A few days ago, I sat down and read half of Stephen King’s book On Writing. It is not the first time I have read it; I return to it often. More than the advice, I love the writing. His prose is sharp and beautiful.
Well into the book, King turns to the work of storytelling. He says, “Stories are found things; story-telling is a kin to uncovering a relic or pulling a fossil from the earth.” Tools, experience, and imagination help the author uncover the sacred piece, but story is not one’s possession. I think King is onto something. Just as he would say the short novella or the multiple part narratives are waiting to uncovered, I think ours is also a process of uncovering.
It is easy to see God as the church’s possession. In this sense, the work of ministry and Christian life is as simple as taking our message to the world. A sort of goods and services with a Holy promise. It almost seems as if we have God hidden in our sacred spaces. Tucked away for those invited or those who stumble in on Sunday.
The reality is God is all over the place. As Rob Bell once said, “We live in a world draped in God.” Logic does little to ease this mystery yet it is a promise that stretches throughout Scripture. “If I make my bed in the depth or settle on the far sides of the seas, there you will find me. Your right hand holds me fast.”
Big words like omnipresent do little to make sense of God’s present, ongoing work in the world.
I have heard it said, “God is as close as your very breath, but beyond your ability to possess.”
God is not present in some abstract mysterious way, the crucified Messiah is present in the concrete situations of our lives, from the ordinary and mundane to euphoric moments and even to the dreadful sufferings of life. Douglas John Hall in his book The Cross in Our Context says,
“the cross of the Christ marks, in a decisive and irrevocable way, the unconditional participation in the life of the world, the concretization of God’s love for the world, the commitment of God to the fulfillment of the creation’s promise.”
This way of speaking about God is the work of faith because it stands against the natural laws of the world. One way of looking at the world assumes the physical is the end of the story.
But the Psalmists insist on a different narrative. They sing of the ongoing creation of the world. The creator God did not create, rest, and sit back and watch. That deity is a different god, but it surely is not the God of Israel. The personal God of Abraham, Isaac, and Jacob is engaged in the unfolding drama of creation and covenant.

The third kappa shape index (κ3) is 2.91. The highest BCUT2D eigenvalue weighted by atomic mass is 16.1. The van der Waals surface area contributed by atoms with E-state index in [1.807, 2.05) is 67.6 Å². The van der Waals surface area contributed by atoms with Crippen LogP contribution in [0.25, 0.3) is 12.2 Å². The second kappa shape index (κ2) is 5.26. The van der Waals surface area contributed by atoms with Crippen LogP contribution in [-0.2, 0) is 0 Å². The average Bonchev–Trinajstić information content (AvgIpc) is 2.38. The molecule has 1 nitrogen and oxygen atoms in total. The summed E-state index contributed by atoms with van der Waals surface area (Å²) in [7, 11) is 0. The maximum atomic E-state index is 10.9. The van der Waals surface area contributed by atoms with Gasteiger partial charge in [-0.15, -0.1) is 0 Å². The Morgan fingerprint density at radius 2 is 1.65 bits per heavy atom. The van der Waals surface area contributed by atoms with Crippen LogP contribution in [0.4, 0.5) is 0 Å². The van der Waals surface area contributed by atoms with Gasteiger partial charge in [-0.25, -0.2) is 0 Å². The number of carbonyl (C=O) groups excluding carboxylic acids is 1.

The same God who spoke in the beginning, continues to speak life and breath and everything into existence. Luke Timothy Johnson goes so far as to say, “God creates out of nothing every day; each day we are renewed by the ongoing creativity of the living and active God.
God is on the move in our world. The beautiful reality is our God, through the Son and in the power of the Spirit, is out front of us working.
This means we need to re-imagine how we engage in God’s mission. The Church finds its calling in the mission of God. You see the Church does not have a mission, God’s mission has a Church. The task of the Church is less to get people to come in, but to get out to uncover God like Stephen King has uncovered the many novels that bear his name.
Tools, experience, and imagination can help us with the task, but God is to be uncovered all over the place. This means we must be available and attentive. David Fitch, in Prodigal Christianity, says, “If we truly believe God is at work in the world, we must take the time to pay attention, listen, and discern what God is doing in the lives of those around us.”
This means we need to spend less time giving people the instrumental speech of apologetics and argument, and train people in the art of description and imagination. These skills are the skills of discovery.
The imagination grounded in the mystery of the Triune God has a way of opening people to God’s new world. This new world is as close as our very breath, yet beyond our control.